Reading Abbey 900 walking routes.

  Map 1

Map 1: Forbury Gardens and The Forbury

1.1  Start of route, Maiwand Lion.

One of Reading's best-known landmarks, the Maiwand Lion has been on this site in the middle of Forbury Gardens since 1884. It commemorates soldiers of the Berkshire Regiment who lost their lives at Girisk, Maiwand and Kandahar during the Afghan campaign 1879-80.

1.2  Victoria Gate and War Memorial

The Victoria Gate is one of several Reading features built to commemorate Jubilees for Queen Victoria. In 1897 Victoria celebrated her sixtieth year as monarch, and these gates, at the main entrance to Forbury Gardens, were placed here in her honour.

1.3  St Laurence's Churchyard Wall

The churchyard for St Laurence's church was established in the mid-16th century, after the dissolution of Reading Abbey resulted in the loss of the burial site there. The wall that forms the boundary of the churchyard is partly the original tudor wall and partly a later, 18th century, construction. The gateway shown in the thumbnail image link is towards the North end of the wall.

1.4  St Laurence's Church

St Laurence's Church was built at the same time as Reading Abbey to serve the population for this part of Reading. The original church was constructed during the 12th century, then over the following centuries it was considerably extended. A detailed desciption of the church can be found at British History Online.



Map 1: Town Hall Square

After passing St Laurence's church on the south side, turn right into Town Hall Square. To reach the viewing point for Site 5, the Hospitium, pass round the West front of the church and into the passage along the North side.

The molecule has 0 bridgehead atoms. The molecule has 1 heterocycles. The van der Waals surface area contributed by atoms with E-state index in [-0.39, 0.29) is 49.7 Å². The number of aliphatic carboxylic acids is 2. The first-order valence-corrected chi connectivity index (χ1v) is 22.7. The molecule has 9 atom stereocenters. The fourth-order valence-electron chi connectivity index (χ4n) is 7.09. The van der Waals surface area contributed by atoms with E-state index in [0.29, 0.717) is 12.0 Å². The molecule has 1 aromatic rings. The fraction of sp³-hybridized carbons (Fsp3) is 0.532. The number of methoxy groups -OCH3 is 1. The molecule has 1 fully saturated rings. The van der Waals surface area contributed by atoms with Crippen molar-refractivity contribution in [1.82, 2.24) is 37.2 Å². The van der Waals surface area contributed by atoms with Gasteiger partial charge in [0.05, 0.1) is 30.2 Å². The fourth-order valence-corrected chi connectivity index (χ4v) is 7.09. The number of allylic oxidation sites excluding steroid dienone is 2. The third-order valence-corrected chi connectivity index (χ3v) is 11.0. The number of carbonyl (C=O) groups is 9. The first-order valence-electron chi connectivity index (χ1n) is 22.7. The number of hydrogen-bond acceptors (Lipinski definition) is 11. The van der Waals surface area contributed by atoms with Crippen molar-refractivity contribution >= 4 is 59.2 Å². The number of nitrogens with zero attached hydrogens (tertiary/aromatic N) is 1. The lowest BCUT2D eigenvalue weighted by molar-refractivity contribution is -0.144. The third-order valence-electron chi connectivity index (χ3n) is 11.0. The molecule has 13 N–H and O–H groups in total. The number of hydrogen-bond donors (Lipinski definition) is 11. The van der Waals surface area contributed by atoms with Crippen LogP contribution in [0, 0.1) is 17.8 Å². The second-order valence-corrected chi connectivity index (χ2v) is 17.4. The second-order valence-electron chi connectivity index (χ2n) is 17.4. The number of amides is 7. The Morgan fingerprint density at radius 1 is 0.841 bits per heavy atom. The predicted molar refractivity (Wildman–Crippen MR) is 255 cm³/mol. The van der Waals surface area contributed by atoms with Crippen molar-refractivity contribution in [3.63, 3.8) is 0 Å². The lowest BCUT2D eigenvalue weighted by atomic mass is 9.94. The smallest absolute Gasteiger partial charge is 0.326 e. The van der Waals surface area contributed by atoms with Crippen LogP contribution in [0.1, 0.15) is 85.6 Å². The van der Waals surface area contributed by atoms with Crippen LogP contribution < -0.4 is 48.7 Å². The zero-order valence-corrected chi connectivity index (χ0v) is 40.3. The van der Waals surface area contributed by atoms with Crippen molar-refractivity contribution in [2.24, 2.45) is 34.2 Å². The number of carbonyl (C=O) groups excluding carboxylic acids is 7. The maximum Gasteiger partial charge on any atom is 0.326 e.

A short distance along this path, a plaque on the wall of the building opposite the church records a World War II bombing raid on the centre of Reading which left many people dead. Information about the raid can be seen on this Reading Museum website blog.

About 50m further along the path you reach the viewing point and Interpretation Panel for the Hospitium.

1.5  Hospitium

The Hospitium was the guesthouse for pilgrims visiting Reading Abbey.


1.6a  Reading Town Hall and 1.6b  Reading Museum

The Town Hall and Museum complex are an accretion of a hundred years of major development phases which took place between 1786 and 1897 on the site of the Hospitium of Reading Abbey. The construction phases were: the Small Town Hall; Alfred Waterhouse's Council Chamber, offices and clock tower; the concert Hall, museum and library; and finally the Art Gallery.

1.7  Statue of Queen Victoria

One of several features in Reading marking Jubilees of Queen Victoria. The statue was sculpted in 1887 by George Simmonds to mark the 50th year of her reign.



Map 1: Town Hall Square to Station Rd.

1.8  Listed buildings, 11-15 Friar St.

This row of 18th and 19th century buildings with facades of light grey and red bricks looks out from behind bold twenty-first century signage paraphernalia.

1.9  Listed buildings, 1-31 Queen Victoria St.

The terracotta of the window surrounds and pillars of these impressive buildings stands out when viewed along the street. Viewed from Friar Street and Broad Street the yellow brick walls are seen to be equally conspicuous.

1.10  Listed building, 13-15 Station Rd.

Built in 1903. This building has a facade intricately decorated in terracotta with a variety of geometrical shapes, in the words of the listing text "mixture of Baroque Art Nouveau and Flemish styles". Also displayed under the link is a nearby building, 3-5 Station Road, similarly adorned though on a less profuse scale.

Map 1    .  .   Summary page for Map 2